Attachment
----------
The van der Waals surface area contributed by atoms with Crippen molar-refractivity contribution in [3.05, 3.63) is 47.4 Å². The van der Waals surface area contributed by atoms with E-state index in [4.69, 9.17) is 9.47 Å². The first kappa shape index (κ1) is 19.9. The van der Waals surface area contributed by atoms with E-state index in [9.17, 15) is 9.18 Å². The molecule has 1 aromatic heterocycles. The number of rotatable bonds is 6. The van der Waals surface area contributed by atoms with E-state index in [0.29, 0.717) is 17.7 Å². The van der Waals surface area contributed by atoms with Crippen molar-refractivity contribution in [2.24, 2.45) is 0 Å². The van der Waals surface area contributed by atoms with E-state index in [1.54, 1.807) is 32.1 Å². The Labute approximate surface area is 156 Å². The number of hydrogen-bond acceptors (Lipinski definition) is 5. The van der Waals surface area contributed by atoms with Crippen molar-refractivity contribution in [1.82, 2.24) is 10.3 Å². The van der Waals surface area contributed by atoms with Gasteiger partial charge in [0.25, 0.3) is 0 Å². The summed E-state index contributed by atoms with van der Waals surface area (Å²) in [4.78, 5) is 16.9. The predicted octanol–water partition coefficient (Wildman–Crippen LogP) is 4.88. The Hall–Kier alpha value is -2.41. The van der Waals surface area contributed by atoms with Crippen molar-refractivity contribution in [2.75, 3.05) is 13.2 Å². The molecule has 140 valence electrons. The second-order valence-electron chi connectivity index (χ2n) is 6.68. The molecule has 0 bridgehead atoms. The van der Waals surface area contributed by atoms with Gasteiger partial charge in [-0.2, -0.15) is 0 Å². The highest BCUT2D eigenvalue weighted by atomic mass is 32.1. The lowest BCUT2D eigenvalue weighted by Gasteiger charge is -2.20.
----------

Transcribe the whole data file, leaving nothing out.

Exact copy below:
The van der Waals surface area contributed by atoms with Crippen molar-refractivity contribution in [3.05, 3.63) is 47.4 Å². The van der Waals surface area contributed by atoms with E-state index in [4.69, 9.17) is 9.47 Å². The first kappa shape index (κ1) is 19.9. The van der Waals surface area contributed by atoms with E-state index in [9.17, 15) is 9.18 Å². The molecule has 1 aromatic heterocycles. The number of rotatable bonds is 6. The van der Waals surface area contributed by atoms with E-state index in [0.29, 0.717) is 17.7 Å². The van der Waals surface area contributed by atoms with Crippen molar-refractivity contribution in [2.24, 2.45) is 0 Å². The van der Waals surface area contributed by atoms with E-state index in [1.54, 1.807) is 32.1 Å². The Labute approximate surface area is 156 Å². The number of hydrogen-bond acceptors (Lipinski definition) is 5. The van der Waals surface area contributed by atoms with Crippen molar-refractivity contribution in [1.82, 2.24) is 10.3 Å². The van der Waals surface area contributed by atoms with Gasteiger partial charge in [0.25, 0.3) is 0 Å². The summed E-state index contributed by atoms with van der Waals surface area (Å²) in [4.78, 5) is 16.9. The predicted octanol–water partition coefficient (Wildman–Crippen LogP) is 4.88. The Hall–Kier alpha value is -2.41. The van der Waals surface area contributed by atoms with Crippen molar-refractivity contribution in [2.75, 3.05) is 13.2 Å². The molecule has 140 valence electrons. The second-order valence-electron chi connectivity index (χ2n) is 6.68. The molecule has 0 bridgehead atoms. The van der Waals surface area contributed by atoms with Gasteiger partial charge in [-0.2, -0.15) is 0 Å². The highest BCUT2D eigenvalue weighted by atomic mass is 32.1. The lowest BCUT2D eigenvalue weighted by Gasteiger charge is -2.20.